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Time magazine has a piece about how a group of trade associations last week led in the celebration of what was called "Imports Work Week," which claimed that "a cheap, robust imports marketplace not only helps American workers and families, but local farmers, manufacturers, and small businesses as well."

The argument is that imports lower prices on items that range from television sets (down 87 percent in 10 years) to computers (down 75 percent), and toys (down 43 percent) to dishes and flatware (down 33 percent).

The study also maintains that a robust import market improves the US standard of living by making cheap goods available, and creates 16 million jobs that are part of the import infrastructure, and concludes that "American consumers should, in fact, feel good about buying apparel and other goods imported from overseas."

Mark Bloome, an activist who supports the buy American movement, tells Time that the report is myopic: "When Americans buy goods made in China, they are supporting the Chinese government and its military build-up, including potential cyber-warfare development which is stealing billions of dollars from USA companies right now. There is an old expression in retail: buy now pay later. When we buy Chinese products now, we pay for their development that may cost us more in the long run. The few dollars in savings now are minimal compared to what we will pay later in the costs our government has to incur to stop China’s manufacturing war machine."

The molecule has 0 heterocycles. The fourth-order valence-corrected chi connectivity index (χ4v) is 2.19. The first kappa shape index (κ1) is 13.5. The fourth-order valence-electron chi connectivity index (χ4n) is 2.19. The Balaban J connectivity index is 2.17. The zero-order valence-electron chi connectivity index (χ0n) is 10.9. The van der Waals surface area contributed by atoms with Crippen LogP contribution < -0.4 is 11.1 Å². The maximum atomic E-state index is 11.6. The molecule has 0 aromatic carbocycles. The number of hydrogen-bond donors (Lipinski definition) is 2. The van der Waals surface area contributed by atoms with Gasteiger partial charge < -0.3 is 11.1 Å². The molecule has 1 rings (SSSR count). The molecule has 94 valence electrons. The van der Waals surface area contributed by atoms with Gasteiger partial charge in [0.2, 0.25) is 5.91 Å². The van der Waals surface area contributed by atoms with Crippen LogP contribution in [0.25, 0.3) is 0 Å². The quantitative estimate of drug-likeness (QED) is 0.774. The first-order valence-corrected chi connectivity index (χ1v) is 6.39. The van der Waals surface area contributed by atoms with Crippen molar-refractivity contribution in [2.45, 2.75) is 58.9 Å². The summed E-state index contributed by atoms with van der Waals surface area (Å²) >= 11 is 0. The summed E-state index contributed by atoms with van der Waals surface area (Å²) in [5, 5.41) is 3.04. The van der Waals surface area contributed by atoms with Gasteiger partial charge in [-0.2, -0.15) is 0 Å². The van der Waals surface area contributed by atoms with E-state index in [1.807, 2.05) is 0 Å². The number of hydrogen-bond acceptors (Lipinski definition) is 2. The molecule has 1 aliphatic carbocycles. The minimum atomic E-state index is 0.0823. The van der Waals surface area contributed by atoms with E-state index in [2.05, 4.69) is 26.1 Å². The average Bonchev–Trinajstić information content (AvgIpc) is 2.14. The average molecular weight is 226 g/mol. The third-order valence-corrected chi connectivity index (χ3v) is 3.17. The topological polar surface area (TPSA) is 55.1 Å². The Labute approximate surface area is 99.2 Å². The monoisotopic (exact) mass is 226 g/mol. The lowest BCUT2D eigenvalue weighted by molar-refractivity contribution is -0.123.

KC's View:
The reality is that we do live in a global environment, in which both domestic and imported products are supposed to be able to compete fairly.

But it strikes me that there is a certain defensiveness to this proclaimed celebration, promoted by organizations that have a financial stake in making sure that in the US, imports are not demonized, especially at a time when questions are being raised about the conditions under which some or many of these imports are being manufactured.

Hard for me to believe that the US economy would actually suffer if imports became a smaller percentage of what people buy.

Now, there may not be as many cheap products to buy. And people might actually begin to get a sense of the broader implications of rampant consumerism and what things cost.

But to argue for the status quo is, I think, to suggest that the US would not be better off with a broader manufacturing base to support its innovation and service economies. Which just does not make any sense to me.